this sample abstract

MORGAN, K., JASOW, J. and B. TIL. Modeling Elevated Carbon Dioxide and
Ozone Effects on Aggregate-Stabilized Soil Organic Carbon and Nitrogen. Division
of Biological Sciences, University of Montana, Missoula, MT.
Since ozone pollution damages vegetation and carbon dioxide can enhance
photosynthesis, projected increases in these atmospheric gases due to anthropogenic
activities could profoundly affect forest ecosystems of the northern hemisphere.
Mechanisms that protect soil C stocks in these systems would be impacted by changes in
litter load and direct and indirect effects on the decomposer community. A FACE
experiment on aspen and birch trees in Wisconsin, with its factorial combination of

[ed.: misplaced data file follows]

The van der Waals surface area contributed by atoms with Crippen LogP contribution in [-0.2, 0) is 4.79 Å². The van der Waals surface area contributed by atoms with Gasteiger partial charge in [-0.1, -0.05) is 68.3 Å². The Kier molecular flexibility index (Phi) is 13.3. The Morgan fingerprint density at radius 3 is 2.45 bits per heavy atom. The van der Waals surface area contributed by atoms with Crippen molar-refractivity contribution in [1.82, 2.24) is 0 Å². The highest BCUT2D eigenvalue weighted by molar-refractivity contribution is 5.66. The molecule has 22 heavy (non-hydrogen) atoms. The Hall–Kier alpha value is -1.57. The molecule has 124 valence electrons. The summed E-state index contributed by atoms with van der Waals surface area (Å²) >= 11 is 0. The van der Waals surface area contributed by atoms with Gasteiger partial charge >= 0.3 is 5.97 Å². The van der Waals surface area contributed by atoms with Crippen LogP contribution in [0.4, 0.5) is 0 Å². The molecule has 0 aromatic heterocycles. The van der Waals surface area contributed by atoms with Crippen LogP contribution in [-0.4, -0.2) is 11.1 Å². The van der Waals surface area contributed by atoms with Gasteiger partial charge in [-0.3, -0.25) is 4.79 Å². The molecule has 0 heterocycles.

elevated ozone and carbon dioxide treatments, provided an opportunity to assess impacts
on aggregate-protected carbon. Soil aggregates were fractionated by wet sieving to reveal
differences in aggregate-associated C and N among treatments. Aspen-birch mixed plots
showed more significant responses after 5 years of exposure than all-aspen plots. Ozone
decreased aggregate mean weight diameter, but exposure to carbon dioxide countered this
effect for a net increase in mean weight diameter compared to the control plot. A trend of
depleting C in the small macro and microaggregate size classes with a small increase in
the silt and clay fractions was revealed in the ozone alone treatment. Under elevated
carbon dioxide, more soil C was in the large macroaggregates both with and without
ozone exposure. Generally, elevated carbon dioxide compensated for the effects of ozone
on aggregate protection of C.
Format: POSTER
Presenter(s): Katherine Morgan & James Jasow